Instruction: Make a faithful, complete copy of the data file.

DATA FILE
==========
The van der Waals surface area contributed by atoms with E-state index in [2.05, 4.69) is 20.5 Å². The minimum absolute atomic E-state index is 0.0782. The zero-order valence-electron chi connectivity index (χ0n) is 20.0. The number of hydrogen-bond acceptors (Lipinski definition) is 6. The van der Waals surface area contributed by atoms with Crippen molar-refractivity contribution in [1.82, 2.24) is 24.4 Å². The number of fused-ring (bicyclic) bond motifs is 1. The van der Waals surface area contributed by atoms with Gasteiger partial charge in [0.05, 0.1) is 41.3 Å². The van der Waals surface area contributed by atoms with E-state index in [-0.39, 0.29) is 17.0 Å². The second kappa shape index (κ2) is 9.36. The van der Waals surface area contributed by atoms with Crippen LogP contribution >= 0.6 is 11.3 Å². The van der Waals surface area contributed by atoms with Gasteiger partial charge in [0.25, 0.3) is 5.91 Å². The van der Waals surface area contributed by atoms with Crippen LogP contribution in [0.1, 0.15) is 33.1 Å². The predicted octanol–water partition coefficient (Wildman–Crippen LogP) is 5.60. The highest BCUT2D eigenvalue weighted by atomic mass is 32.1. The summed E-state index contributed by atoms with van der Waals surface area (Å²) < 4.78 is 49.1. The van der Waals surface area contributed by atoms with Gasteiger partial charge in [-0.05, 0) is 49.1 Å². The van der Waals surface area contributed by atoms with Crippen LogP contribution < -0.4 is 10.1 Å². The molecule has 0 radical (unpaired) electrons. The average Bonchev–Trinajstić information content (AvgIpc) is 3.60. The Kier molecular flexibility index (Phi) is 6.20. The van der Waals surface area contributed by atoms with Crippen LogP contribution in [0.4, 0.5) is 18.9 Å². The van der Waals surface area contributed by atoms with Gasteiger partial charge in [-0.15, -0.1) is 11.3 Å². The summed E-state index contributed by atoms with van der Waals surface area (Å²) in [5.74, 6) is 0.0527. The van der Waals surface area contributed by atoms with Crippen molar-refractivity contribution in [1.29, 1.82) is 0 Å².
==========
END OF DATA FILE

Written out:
The van der Waals surface area contributed by atoms with E-state index in [2.05, 4.69) is 20.5 Å². The minimum absolute atomic E-state index is 0.0782. The zero-order valence-electron chi connectivity index (χ0n) is 20.0. The number of hydrogen-bond acceptors (Lipinski definition) is 6. The van der Waals surface area contributed by atoms with Crippen molar-refractivity contribution in [1.82, 2.24) is 24.4 Å². The number of fused-ring (bicyclic) bond motifs is 1. The van der Waals surface area contributed by atoms with Gasteiger partial charge in [0.05, 0.1) is 41.3 Å². The van der Waals surface area contributed by atoms with E-state index in [-0.39, 0.29) is 17.0 Å². The second kappa shape index (κ2) is 9.36. The van der Waals surface area contributed by atoms with Crippen LogP contribution >= 0.6 is 11.3 Å². The van der Waals surface area contributed by atoms with Gasteiger partial charge in [0.25, 0.3) is 5.91 Å². The van der Waals surface area contributed by atoms with Crippen LogP contribution in [0.1, 0.15) is 33.1 Å². The predicted octanol–water partition coefficient (Wildman–Crippen LogP) is 5.60. The highest BCUT2D eigenvalue weighted by atomic mass is 32.1. The summed E-state index contributed by atoms with van der Waals surface area (Å²) < 4.78 is 49.1. The van der Waals surface area contributed by atoms with Gasteiger partial charge in [-0.05, 0) is 49.1 Å². The van der Waals surface area contributed by atoms with Crippen LogP contribution < -0.4 is 10.1 Å². The molecule has 0 radical (unpaired) electrons. The average Bonchev–Trinajstić information content (AvgIpc) is 3.60. The Kier molecular flexibility index (Phi) is 6.20. The van der Waals surface area contributed by atoms with Crippen LogP contribution in [0.4, 0.5) is 18.9 Å². The van der Waals surface area contributed by atoms with Gasteiger partial charge in [-0.15, -0.1) is 11.3 Å². The summed E-state index contributed by atoms with van der Waals surface area (Å²) in [5.74, 6) is 0.0527. The van der Waals surface area contributed by atoms with Crippen molar-refractivity contribution in [1.29, 1.82) is 0 Å².